Introduction: USB Port Concrete Potplant Lamps - Recycled Material

This is a guide on how to make lamps with USB ports out of recycled material and concrete.

I made 3 different ones for some presents, you can get a few ideas from these but ultimately a lamp should be designed for your purpose!

The orange lamp in the photo is for my partner, with a piece of drift wood she has had for several years set to hang some jewelry.

The black/grey one I made with a rack to hold my watches and a hook on the side for my keys.

Step 1: But for a Basic Build You Will NEED:


- recycled old lamp with a narrow base (for setting inside the mold). I found these at a thrift shop. (make sure they work and have been tested by an electrician or have a tag saying they have been tested if you are buying second hand)

- old filament bulb (for looks, any bulb will do)

- concrete powder - water - plastic pot plant mold (demonstrated are three different shapes) - 2m extension cord - double adapter (triangular is best) - wall power to USB hub - sticky tape or duct tape

- sand paper - bucket and mixing stick - scissors - blutac

- refuse from around the house. I used polystyrene from old packaging as spacers to make the internal concreting a little lighter and to recycle the stuff destined for landfill. I also used a tap, metal plumbing leftovers, hook.

OPTIONAL

- spray paint

Step 2: Sealing Off Electics

Attach the lamp power cord, the extension cord and the USB hub to the double adapter (as pictured)

Make sure you use blutac or stickytape to seal off USB/power cords that are exposed.

If you do not do this, concrete in the liquid stage can get in here and short circuit your lamp, ruin it or make it unsafe for use.

Step 3: Concreting the Electics Into the Pot Plant

place the USB hub flush against the wall of the pot.

Sticky tape in place.

Run the cords from the extension lead and lamp (if it has a switch along the line like these do) outside the pot by either running to the lip or cutting down the side with scissors and leaving trail out the pot halfway up.

Mic concrete in a bucket as per mixing instructions for the powder (usually 1:2 water:powder but just stir until thick).

pour until electrics are partially submerged.

Leave for 1h so the concrete holds in place.

SIDE NOTE

you can mix paint with the concrete in this stage to get a tinted color that makes a straight line halfway up the lamp when finished.

Step 4: Concrete Part 2: Setting Lamp and Other Paraphinalia

In this step I used polystyrene inside the pots to elevate and level the lamps. It can be a good recycle of this product and make the lamp overall lighter and act as a spacer inside.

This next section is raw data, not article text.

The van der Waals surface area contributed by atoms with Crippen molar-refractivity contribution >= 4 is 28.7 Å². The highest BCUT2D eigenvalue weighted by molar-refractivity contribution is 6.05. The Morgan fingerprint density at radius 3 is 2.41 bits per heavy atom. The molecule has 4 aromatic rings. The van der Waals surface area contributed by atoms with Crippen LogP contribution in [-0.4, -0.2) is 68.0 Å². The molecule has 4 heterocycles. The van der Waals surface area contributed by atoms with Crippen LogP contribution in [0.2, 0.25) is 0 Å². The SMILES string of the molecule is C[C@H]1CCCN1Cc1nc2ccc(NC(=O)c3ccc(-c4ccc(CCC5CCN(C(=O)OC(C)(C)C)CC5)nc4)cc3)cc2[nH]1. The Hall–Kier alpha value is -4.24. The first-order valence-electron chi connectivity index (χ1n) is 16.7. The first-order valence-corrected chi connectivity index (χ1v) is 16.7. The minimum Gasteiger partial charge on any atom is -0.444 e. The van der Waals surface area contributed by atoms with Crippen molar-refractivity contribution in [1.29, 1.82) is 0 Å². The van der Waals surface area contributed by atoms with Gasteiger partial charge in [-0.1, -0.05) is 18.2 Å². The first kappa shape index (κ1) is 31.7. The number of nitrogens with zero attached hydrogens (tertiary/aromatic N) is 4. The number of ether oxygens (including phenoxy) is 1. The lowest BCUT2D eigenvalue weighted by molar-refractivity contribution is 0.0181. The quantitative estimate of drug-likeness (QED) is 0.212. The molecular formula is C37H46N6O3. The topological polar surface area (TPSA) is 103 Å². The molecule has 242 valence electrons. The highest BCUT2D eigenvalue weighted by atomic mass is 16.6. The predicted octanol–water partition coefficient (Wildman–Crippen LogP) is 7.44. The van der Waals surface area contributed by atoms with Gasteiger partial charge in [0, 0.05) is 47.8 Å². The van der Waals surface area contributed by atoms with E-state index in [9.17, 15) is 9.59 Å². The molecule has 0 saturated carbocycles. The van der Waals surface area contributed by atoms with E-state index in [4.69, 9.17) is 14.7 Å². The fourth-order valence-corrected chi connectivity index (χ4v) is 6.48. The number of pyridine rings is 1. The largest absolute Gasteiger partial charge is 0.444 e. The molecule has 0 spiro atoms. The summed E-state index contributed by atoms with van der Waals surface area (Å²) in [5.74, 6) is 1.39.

Set the lamps on top of the submerged electrics that should now be partially immobile in the concrete bottom layer.

Cut down side of plastic and set things if you want things hanging out like a tap/hook.

If you cut down, make sure to seal with blutac. If you don't do this, when concrete is being poured it will leak and make a mess and harden.

Pour concrete to desired level. Again, you can add pain to the mix if you want to tint. I prefer to spray after so it looks a bit more industrial.

hold items in place with sticky tape scaffolding so they don't float/ go off balance.

Wait overnight.

Step 5: Cutting Off Moulds

Use scissors and some pulling power to carefully remove the shells of the plastic pots.

remove sticky tape over sealed USB ports and simply chip/push any thin concrete that has set over the plastic.

Step 6: Finishing Touches

Sand the concrete with sandpaper to remove any dust/rough surface to your liking.

You can use concrete sealer if you want a smooth finished look.

At this stage, it is optional to add some spray paint for touch.

Sand paper off spray paint for industrial look

Step 7: Enjoy

Enjoy re-purposing a lamp into a space-saving desk or bedside table buddy that charges USB devices and looks great!

Comments

author
gollumses made it! (author)2017-02-08

Nice ible, but please understand the difference between a "Potted Plant" and a "Pot Plant". Veeeeeerrrry different (although a Pot Plant can be potted).

author
Swansong made it! (author)2017-02-03

That's a neat way to reuse them :)

About This Instructable

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Bio: Just a dude who like making things, preferably to re purpose, recycle or reuse.
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